The lack of cooperation between models and data in engineering environments reduces the innovative strength and earning capacity of the high tech sector. In addition, insufficient focus is placed on the further digitization of the complex engineering processes due to lack of insight into the relationship between these processes and their business value.
Engineering process, a complex process
In high-tech systems engineering, the relationship between the data and models of various disciplines is crucial. In current engineering practice, silos of computerization are present through a variety of tools, referred to as computer-aided design, computer-aided engineering, computer-aided manufacturing, model-driven engineering tools or language interpreters or compilers. These tools are based on generic design paradigms (e.g. solid modeling, (a-)synchronous communication) and standards used per engineering discipline to describe the design challenge at hand, while the tool technology is proprietary. The transfer of tooling results, the cross-disciplinary and cross-paradigm interaction between models and the interpretation and feedback of data generated by virtualized or operational systems are largely left to human intervention. The engineering contributions are thus loosely coupled, technology-specific, knowledge-intensive and described mostly in generic abstractions and using different paradigms.
This results in inefficient engineering processes, dominated by technology dependence, legacy issues, errors and delays in knowledge transfer between disciplines, the inability to leverage experience, unforeseen problems in operational systems. The adoption of new technologies with new design paradigms and tools is expensive and slow, requiring many engineers to adapt their skills and methods to create solutions incorporating the new technologies. The significant dependence on human contributions also makes the engineering process a complex process which is difficult to relate to business value.
Improving efficiency of engineering process
Digital engineering improves the efficiency of the engineering process through process optimization, data- and model curation, automated synthesis, design optimization and trade-offs, automated and formalized reasoning, digital twinning, sensing design and data feedback. In addition it enables the application of Artificial Intelligence (AI) in order to support the systems engineering process (AI4SE) and it provides the means and methods to allow for the development and operation of learning systems (SE4AI).
Digital Engineering implies that many of the tasks which are currently left to humans are to be computerized. Whereas humans are highly skilled and flexible when it comes to interpreting languages, a computer is not. Modeling languages are therefore very limited in terms of semantics and lack the relationship with the real world (the engineering environment). Aligning the relationship between mankind and the computer and aligning the parts of the engineering environment (disciplines and departments, but also outsourcing or purchasing building blocks) requires the correct application of context-specific and existing generic modeling languages. Languages used throughout the engineering process depend on the context of this process, the discipline or viewpoint and the level of abstraction (semantic levels).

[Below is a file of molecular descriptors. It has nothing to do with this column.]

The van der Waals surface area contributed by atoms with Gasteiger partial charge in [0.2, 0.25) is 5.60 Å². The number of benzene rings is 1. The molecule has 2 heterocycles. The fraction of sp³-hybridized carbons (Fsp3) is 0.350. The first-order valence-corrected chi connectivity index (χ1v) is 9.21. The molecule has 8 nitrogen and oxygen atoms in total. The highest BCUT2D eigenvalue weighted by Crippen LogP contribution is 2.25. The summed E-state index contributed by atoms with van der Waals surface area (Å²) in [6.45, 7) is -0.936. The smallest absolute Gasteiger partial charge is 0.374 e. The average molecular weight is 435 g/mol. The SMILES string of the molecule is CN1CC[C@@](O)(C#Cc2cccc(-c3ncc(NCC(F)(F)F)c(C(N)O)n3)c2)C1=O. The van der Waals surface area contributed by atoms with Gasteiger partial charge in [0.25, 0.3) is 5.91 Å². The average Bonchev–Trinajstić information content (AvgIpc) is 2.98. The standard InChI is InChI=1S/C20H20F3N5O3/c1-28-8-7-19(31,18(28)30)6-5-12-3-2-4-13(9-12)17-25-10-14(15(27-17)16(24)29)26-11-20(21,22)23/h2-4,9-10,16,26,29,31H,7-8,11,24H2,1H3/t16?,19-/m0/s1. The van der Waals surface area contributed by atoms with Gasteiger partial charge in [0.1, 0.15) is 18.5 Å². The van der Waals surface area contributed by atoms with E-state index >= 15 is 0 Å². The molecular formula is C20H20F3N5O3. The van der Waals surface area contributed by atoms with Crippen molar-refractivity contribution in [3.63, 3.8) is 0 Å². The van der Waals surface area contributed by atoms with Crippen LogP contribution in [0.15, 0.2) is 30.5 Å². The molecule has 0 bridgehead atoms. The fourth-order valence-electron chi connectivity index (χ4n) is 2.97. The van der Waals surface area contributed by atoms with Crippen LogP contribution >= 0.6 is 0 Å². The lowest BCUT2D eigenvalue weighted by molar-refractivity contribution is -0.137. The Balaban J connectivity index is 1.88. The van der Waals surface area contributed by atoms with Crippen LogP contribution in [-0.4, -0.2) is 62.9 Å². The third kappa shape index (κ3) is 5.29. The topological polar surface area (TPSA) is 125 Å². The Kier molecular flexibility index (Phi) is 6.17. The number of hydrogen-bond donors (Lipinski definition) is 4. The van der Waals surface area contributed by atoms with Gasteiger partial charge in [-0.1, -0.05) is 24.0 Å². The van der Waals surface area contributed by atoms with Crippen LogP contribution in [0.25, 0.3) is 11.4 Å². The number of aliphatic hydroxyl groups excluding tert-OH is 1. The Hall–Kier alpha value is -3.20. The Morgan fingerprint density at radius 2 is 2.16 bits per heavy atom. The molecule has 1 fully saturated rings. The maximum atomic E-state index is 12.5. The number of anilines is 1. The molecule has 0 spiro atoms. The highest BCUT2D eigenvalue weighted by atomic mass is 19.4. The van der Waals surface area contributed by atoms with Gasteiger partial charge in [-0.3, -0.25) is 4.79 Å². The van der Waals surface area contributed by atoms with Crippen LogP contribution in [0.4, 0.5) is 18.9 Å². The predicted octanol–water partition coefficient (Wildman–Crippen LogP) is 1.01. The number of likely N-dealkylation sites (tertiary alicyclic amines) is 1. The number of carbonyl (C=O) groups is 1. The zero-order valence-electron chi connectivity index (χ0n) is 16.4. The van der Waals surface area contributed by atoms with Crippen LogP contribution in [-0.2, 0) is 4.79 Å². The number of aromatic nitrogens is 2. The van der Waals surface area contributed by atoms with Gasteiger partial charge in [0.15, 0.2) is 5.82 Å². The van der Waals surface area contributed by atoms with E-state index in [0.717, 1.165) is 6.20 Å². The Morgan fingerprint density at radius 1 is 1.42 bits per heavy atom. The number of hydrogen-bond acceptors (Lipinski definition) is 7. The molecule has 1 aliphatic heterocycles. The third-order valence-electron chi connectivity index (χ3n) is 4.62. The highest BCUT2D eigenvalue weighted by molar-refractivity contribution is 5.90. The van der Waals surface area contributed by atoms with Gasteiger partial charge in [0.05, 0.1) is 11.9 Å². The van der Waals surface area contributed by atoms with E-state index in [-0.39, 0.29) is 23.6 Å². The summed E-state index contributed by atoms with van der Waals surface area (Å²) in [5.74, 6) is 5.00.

The systems engineering community is very aware of the need to properly organize the interplay between contributions to the system. This has led to the wide adoption of system modeling languages such as SysML or its dialects and associated methods or guidance. Although these are very useful and even allow for the further integratetion of tool chains to address generic engineering problems like trade-off analysis, the lack of context awareness requires human interpretation and easily results in mismatches in the models, leading to inadequate specifications.
The application of profiles can help to better match the models to the context such that computers can be programmed to apply the right interpretations. More generally, it is important to make the use of languages and semantic levels explicit in the process to allow computerized interpretation of the models in the engineering environment. Going even further, it will require the formalization of the currently largely implicit terminology in each human-involved process step, as humans easily introduce new terminology to abstract meaining from complexity.
This coordination is an important task of future systems engineers. With the growing digitalization of engineering processes, the responsibilities of engineers will shift from performing engineering tasks to coordinating the computerized 'engineering systems' to perform the tasks. 'Systems Engineering' will increasingly transform into the orchestration of 'Engineering Systems'.